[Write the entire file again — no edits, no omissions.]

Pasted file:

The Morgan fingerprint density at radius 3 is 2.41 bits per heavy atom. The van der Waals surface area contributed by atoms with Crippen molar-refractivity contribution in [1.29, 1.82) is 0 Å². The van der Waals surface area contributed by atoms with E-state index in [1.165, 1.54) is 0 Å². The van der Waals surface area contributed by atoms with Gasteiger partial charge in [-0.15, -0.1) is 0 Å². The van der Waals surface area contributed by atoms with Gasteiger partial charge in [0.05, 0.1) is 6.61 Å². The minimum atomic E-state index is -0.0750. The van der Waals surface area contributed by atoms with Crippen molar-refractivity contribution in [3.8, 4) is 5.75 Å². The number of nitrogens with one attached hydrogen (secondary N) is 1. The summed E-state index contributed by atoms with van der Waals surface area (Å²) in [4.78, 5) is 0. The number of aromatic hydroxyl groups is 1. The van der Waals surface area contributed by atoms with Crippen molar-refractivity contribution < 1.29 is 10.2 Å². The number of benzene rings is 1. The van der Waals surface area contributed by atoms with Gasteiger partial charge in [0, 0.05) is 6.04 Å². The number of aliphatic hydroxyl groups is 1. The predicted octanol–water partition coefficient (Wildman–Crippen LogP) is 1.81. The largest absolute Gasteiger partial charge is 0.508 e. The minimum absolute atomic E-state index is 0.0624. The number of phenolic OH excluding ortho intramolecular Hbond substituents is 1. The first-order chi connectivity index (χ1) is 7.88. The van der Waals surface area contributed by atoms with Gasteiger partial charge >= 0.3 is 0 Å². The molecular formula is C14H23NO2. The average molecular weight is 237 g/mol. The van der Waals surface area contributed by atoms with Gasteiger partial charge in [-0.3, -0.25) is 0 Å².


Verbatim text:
The Morgan fingerprint density at radius 3 is 2.41 bits per heavy atom. The van der Waals surface area contributed by atoms with Crippen molar-refractivity contribution in [1.29, 1.82) is 0 Å². The van der Waals surface area contributed by atoms with E-state index in [1.165, 1.54) is 0 Å². The van der Waals surface area contributed by atoms with Gasteiger partial charge in [-0.15, -0.1) is 0 Å². The van der Waals surface area contributed by atoms with Gasteiger partial charge in [0.05, 0.1) is 6.61 Å². The minimum atomic E-state index is -0.0750. The van der Waals surface area contributed by atoms with Crippen molar-refractivity contribution in [3.8, 4) is 5.75 Å². The number of nitrogens with one attached hydrogen (secondary N) is 1. The summed E-state index contributed by atoms with van der Waals surface area (Å²) in [4.78, 5) is 0. The number of aromatic hydroxyl groups is 1. The van der Waals surface area contributed by atoms with Crippen molar-refractivity contribution < 1.29 is 10.2 Å². The number of benzene rings is 1. The van der Waals surface area contributed by atoms with Gasteiger partial charge in [0, 0.05) is 6.04 Å². The number of aliphatic hydroxyl groups is 1. The predicted octanol–water partition coefficient (Wildman–Crippen LogP) is 1.81. The largest absolute Gasteiger partial charge is 0.508 e. The minimum absolute atomic E-state index is 0.0624. The number of phenolic OH excluding ortho intramolecular Hbond substituents is 1. The first-order chi connectivity index (χ1) is 7.88. The van der Waals surface area contributed by atoms with Gasteiger partial charge >= 0.3 is 0 Å². The molecular formula is C14H23NO2. The average molecular weight is 237 g/mol. The van der Waals surface area contributed by atoms with Gasteiger partial charge in [-0.3, -0.25) is 0 Å².